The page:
Paul Ellinghaus

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The solution of the Wigner equation, using the Monte Carlo method [1] along with the signed-particle technique [2], requires a finite coherence length to be chosen. We investigate how the choice of the coherence length influences computational aspects of the calculation of the Wigner potential, like momentum resolution. Additionally, the physical(More)
The Wigner Monte Carlo method, based on the generation and annihilation of particles, has emerged as a promising approach to treat transient problems of quantum electron transport in nanostructures. Tackling these simulations in multiple spatial dimensions demands a parallelized approach to facilitate a practical application of the method in order to(More)
The signed-particle Monte Carlo method for solving the Wigner equation has made multi-dimensional solutions numerically feasible. The latter is attributable to the concept of annihilation of independent indistinguishable particles, which counteracts the exponential growth in the number of particles due to generation. After the annihilation step, the(More)
The Wigner equation can conveniently describe quantum transport problems in terms of particles evolving in the phase space. Improvements in the particle generation scheme of the Wigner Monte Carlo method are shown, which increase the accuracy of simulations as validated by comparison to exact solutions of the Schrödinger equation. Simulations with a(More)
The Wigner formalism provides a convenient formulation of quantum mechanics in the phase space. Deterministic solutions of the Wigner equation are especially needed for problems where phase space quantities vary over several orders of magnitude and thus can not be resolved by the existing stochastic approaches. However, finite difference schemes have been(More)
Conducting Wigner Monte Carlo simulations remains highly challenging primarily due to the method’s critical annihilation step, required to counter-balance the continuous generation of particles to keep the simulation computationally feasible. The memory demands of the annihilation algorithm itself is proportional to the dimensionality and resolution of the(More)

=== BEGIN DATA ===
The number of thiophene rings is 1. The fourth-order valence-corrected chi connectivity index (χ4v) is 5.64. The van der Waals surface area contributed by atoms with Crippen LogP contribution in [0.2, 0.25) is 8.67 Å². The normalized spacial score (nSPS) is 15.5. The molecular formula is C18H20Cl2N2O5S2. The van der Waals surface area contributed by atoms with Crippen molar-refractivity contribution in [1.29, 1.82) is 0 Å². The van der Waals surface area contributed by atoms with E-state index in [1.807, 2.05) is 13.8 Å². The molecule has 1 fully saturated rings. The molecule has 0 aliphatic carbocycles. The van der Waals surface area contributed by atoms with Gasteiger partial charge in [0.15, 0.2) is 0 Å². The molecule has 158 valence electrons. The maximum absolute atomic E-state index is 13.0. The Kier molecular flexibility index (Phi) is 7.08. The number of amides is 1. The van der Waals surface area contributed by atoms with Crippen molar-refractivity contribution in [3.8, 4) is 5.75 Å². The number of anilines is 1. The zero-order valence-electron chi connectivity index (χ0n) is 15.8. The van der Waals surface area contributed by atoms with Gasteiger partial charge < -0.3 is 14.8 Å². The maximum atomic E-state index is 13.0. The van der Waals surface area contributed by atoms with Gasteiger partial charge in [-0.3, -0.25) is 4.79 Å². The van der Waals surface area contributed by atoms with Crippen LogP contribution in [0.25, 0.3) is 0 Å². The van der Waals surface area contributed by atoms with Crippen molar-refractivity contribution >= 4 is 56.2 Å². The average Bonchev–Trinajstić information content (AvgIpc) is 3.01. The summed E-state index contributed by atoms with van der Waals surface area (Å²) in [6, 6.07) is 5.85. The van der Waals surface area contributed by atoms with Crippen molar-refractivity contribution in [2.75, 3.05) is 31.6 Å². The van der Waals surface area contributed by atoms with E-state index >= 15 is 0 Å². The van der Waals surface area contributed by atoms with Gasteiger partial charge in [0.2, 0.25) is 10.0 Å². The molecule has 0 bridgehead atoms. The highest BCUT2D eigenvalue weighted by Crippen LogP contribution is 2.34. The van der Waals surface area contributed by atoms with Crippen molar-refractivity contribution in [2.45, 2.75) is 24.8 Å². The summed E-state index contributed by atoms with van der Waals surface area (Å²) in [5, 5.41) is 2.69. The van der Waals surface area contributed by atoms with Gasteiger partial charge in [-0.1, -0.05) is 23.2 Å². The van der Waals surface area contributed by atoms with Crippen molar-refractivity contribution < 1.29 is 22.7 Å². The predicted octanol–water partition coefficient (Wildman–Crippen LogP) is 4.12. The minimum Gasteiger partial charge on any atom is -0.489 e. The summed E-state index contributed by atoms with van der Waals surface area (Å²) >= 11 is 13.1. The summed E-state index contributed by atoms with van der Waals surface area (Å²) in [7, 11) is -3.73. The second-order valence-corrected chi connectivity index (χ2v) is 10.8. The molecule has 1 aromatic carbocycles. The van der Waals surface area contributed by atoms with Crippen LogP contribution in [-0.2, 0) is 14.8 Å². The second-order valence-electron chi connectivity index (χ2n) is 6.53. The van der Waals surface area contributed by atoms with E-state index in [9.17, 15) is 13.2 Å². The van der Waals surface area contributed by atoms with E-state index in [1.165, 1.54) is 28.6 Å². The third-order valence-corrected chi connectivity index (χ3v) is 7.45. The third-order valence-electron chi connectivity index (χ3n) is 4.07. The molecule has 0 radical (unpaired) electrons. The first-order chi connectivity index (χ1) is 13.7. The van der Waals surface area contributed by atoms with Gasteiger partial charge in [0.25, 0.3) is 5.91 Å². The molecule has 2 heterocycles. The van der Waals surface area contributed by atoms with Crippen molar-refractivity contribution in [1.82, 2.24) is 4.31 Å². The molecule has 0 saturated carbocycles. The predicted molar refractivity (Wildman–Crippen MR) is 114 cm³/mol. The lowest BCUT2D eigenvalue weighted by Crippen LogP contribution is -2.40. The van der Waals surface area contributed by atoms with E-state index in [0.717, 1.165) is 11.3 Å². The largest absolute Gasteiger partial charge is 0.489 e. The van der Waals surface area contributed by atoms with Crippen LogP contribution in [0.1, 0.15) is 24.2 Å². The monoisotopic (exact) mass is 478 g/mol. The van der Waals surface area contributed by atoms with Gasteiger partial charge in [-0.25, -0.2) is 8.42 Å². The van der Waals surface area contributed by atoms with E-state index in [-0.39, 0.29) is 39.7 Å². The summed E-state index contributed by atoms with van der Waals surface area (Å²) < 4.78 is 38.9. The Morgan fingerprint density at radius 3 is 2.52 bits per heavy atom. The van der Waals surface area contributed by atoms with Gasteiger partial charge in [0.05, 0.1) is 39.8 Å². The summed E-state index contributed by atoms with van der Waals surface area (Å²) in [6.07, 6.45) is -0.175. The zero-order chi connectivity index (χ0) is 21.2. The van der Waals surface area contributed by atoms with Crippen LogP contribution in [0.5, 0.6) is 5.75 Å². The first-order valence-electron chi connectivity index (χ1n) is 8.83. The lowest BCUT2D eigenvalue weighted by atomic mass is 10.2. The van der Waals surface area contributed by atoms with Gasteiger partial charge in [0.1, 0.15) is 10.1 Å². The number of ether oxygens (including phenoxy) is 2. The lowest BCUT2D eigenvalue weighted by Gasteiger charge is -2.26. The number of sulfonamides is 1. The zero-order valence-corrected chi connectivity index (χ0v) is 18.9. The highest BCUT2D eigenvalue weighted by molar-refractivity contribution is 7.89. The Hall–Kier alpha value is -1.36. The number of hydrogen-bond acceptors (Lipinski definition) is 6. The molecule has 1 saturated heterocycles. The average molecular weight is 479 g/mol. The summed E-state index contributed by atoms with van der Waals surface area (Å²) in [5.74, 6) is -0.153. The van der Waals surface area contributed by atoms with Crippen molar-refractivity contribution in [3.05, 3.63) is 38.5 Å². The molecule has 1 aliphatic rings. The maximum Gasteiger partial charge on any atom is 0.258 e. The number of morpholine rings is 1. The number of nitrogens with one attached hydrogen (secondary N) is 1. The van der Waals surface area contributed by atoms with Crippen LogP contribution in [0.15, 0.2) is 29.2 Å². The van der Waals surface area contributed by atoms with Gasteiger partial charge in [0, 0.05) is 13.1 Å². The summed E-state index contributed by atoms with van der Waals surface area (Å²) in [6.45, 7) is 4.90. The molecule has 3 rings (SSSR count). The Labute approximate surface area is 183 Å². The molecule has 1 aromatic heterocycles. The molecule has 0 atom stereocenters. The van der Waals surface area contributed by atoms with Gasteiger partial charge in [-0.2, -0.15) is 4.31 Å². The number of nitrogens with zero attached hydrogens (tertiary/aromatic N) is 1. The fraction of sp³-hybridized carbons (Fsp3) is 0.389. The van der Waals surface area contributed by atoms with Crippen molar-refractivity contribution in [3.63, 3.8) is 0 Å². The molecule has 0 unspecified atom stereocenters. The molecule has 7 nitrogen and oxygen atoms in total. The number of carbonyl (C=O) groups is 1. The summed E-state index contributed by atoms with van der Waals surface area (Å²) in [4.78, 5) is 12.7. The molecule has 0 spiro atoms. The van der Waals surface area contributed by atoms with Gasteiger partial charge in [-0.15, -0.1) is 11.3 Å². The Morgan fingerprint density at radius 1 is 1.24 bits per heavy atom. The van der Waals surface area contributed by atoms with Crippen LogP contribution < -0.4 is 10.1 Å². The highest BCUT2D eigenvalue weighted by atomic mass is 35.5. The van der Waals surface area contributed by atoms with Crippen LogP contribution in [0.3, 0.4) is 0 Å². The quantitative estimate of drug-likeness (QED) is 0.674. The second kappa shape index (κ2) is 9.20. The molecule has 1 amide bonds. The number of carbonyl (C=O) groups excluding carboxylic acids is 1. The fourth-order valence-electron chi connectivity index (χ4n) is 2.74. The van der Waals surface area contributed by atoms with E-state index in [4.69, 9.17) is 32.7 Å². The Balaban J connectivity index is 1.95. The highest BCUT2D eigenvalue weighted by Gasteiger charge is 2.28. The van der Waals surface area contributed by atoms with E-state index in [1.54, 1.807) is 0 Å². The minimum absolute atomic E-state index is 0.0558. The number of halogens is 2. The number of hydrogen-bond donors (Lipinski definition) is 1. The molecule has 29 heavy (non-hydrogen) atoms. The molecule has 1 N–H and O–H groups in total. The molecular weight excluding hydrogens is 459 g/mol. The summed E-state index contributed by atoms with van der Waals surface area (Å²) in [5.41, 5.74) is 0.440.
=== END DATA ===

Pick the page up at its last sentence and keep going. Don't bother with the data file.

Schur complement technique, an effective implementation of the weak Galerkin is developed a linear system involving unknowns only associated with element boundaries. In this talk, several numerical applications of weak Galerkin methods will be discussed. at extending the well-known DUNE framework for PDE simulations (see to prepare(More)
The solution of the two-dimensional (2D) Wigner equation has become numerically feasible in recent times, using the Monte Carlo method fortified with the notion of signed particles. The calculation of the Wigner potential (WP) in these 2D simulations consumes a considerable part of the computation time. A reduction of the latter is therefore very desirable,(More)
The Wigner Monte Carlo solver, using the signed-particle method, is based on the generation and annihilation of numerical particles. The memory demands of the annihilation algorithm can become exorbitant, if a high spatial resolution is used, because the entire discretized phase space is represented in memory. Two alternative algorithms, which greatly(More)
The contact regions in nanoscaled transistors play an increasingly important role in the overall performance of the devices. An electrostatic lens in the source contact region to focus a beam of electron wave packets into a nanoscaled channel is investigated here, using a Wigner Ensemble Monte Carlo simulator. An improvement in the drive-current is achieved(More)